Earlier this month the Health and Care Professions Council published their guidance on social media, with the intention of assisting registrants to use social media in a way which will meet the regulator’s standards. This guidance follows the publication of the Nursing and Midwifery Council’s ‘Guidance on using social media responsibly’ in July of this year and the General Medical Council’s 2013 publication of ‘Doctors’ use of social media’.
Each guidance document follows a similar theme in seeking to encourage registrants to actively think about the content of each post, and the likely audience, before posting. The general guidance set out in the relevant professional codes is reiterated in that there are reminders not to breach professional boundaries in these public forums, not to post confidential information or to identify service users and not to post material that could be considered inappropriate or offensive. This would include ‘re-tweeting’ or ‘sharing/liking’ the posts of third parties which some could consider controversial or inappropriate.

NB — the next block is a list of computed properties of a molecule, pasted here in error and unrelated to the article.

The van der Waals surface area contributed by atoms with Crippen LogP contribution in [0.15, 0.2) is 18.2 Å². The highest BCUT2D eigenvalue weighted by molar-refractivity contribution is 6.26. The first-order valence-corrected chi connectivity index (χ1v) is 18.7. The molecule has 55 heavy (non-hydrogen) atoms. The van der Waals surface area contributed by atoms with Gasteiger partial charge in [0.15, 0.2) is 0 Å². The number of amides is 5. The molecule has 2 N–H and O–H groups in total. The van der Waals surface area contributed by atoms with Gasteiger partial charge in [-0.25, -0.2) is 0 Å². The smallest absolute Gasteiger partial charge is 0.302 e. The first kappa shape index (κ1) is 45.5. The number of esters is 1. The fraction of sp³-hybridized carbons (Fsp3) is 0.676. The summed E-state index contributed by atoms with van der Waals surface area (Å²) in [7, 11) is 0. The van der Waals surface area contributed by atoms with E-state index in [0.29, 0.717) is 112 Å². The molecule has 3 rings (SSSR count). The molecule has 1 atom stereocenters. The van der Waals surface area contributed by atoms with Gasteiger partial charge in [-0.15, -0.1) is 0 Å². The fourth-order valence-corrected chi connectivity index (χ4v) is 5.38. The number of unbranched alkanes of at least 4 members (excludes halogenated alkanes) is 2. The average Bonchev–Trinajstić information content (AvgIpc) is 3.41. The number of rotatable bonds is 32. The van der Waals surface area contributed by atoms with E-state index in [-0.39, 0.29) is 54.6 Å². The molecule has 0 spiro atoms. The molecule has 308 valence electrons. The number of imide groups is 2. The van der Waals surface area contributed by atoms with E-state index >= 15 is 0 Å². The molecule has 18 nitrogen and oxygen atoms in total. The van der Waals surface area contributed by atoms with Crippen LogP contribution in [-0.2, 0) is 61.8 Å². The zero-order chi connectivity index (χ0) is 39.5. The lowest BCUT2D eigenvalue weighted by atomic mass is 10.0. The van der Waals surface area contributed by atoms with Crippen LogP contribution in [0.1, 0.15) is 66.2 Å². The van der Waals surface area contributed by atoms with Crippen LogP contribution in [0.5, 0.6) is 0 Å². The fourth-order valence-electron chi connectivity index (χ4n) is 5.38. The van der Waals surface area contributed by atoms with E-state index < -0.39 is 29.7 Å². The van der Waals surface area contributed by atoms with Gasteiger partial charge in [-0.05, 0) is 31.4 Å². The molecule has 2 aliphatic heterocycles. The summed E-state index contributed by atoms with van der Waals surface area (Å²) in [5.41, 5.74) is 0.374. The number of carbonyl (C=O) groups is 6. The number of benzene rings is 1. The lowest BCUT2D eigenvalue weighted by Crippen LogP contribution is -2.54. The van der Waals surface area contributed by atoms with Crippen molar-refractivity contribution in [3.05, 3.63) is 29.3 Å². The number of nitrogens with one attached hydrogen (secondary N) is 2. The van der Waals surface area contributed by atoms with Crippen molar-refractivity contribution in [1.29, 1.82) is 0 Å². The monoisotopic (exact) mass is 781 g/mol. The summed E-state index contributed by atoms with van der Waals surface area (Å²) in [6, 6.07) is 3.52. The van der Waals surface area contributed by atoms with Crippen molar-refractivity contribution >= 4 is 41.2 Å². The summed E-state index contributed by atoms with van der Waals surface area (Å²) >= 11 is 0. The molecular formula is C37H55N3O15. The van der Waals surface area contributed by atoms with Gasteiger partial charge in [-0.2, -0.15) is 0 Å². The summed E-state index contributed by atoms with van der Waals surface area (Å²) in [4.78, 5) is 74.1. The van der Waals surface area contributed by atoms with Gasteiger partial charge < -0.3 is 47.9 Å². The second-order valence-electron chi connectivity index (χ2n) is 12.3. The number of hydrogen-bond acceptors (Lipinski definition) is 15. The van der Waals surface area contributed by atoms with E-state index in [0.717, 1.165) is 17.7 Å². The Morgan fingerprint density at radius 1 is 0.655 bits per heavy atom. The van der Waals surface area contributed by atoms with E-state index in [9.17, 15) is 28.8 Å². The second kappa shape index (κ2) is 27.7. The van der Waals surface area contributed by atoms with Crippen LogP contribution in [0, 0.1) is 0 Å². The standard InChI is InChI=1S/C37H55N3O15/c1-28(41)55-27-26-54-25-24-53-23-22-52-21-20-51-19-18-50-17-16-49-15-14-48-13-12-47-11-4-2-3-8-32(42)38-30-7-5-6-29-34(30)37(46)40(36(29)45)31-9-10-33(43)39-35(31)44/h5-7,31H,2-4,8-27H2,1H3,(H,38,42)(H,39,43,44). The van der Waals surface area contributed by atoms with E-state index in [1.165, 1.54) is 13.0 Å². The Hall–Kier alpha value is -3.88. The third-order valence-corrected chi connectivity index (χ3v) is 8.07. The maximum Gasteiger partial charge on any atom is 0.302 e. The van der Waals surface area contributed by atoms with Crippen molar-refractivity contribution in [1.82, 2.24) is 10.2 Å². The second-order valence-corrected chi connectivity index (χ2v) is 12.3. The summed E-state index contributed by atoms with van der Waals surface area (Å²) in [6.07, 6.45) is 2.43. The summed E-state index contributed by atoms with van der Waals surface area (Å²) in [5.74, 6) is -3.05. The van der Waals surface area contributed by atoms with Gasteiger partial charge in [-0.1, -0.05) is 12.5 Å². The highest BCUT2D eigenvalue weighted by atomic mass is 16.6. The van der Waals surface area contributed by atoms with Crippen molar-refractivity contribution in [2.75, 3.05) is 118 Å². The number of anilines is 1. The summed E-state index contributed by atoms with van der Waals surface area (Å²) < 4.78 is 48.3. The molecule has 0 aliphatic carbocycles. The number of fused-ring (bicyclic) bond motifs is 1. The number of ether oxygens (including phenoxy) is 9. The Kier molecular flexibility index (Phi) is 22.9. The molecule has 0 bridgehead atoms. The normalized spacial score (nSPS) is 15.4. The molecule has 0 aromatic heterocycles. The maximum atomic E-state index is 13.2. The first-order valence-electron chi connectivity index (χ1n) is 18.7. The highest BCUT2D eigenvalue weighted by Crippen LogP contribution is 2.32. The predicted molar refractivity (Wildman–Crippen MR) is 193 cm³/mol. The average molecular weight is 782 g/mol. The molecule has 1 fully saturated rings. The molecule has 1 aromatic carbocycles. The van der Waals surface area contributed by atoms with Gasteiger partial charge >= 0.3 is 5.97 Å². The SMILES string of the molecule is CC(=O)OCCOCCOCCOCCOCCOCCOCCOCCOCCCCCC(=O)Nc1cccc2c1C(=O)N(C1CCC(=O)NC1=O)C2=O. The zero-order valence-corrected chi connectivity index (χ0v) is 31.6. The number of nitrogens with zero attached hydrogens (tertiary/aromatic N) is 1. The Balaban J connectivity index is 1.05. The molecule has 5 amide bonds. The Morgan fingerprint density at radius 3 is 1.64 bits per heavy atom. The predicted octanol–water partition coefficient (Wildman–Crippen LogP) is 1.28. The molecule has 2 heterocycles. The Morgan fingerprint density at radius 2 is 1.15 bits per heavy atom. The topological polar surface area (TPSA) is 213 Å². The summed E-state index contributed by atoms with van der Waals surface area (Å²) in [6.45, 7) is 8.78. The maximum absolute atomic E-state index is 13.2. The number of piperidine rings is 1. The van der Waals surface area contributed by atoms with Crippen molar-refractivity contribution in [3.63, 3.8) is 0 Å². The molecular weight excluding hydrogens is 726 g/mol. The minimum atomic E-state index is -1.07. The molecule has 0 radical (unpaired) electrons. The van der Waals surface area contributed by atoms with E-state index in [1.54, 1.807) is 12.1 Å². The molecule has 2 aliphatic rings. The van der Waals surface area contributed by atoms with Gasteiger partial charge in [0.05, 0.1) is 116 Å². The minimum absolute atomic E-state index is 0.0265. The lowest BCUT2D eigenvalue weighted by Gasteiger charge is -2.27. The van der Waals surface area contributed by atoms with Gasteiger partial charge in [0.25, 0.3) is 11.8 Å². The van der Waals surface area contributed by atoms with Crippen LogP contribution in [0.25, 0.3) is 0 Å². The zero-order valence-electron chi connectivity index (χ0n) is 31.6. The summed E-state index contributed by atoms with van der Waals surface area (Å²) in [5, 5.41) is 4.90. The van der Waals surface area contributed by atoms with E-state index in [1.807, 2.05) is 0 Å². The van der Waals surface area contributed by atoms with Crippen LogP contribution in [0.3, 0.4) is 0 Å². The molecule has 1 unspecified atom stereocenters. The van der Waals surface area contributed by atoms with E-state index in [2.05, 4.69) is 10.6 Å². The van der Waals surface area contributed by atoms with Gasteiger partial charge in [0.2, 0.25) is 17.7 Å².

Unfortunately, the apparent anonymity of using these sites can lead registrants to fall foul of the standards when communicating with others, in a way that that would never happen in face to face communications. The clear message is that whilst social media can be of real benefit and a great resource to medical professionals, offensive posts can be traced back to the individuals concerned and regulatory and/or criminal proceedings may well follow.
As specialist lawyers dealing with professional misconduct and regulation on a daily basis we have seen an increase in referrals relating to inappropriate social media usage and this is expected to increase in the coming years.
If you do require assistance in dealing with a referral to your regulator or have any queries in respect of inappropriate social media usage our dedicated team are on hand to assist you.
If you require assistance in dealing with a referral to your professional regulator please contact our team for expert advice. For more information, visit our professional misconduct and regulation section or call 0175 321 6399.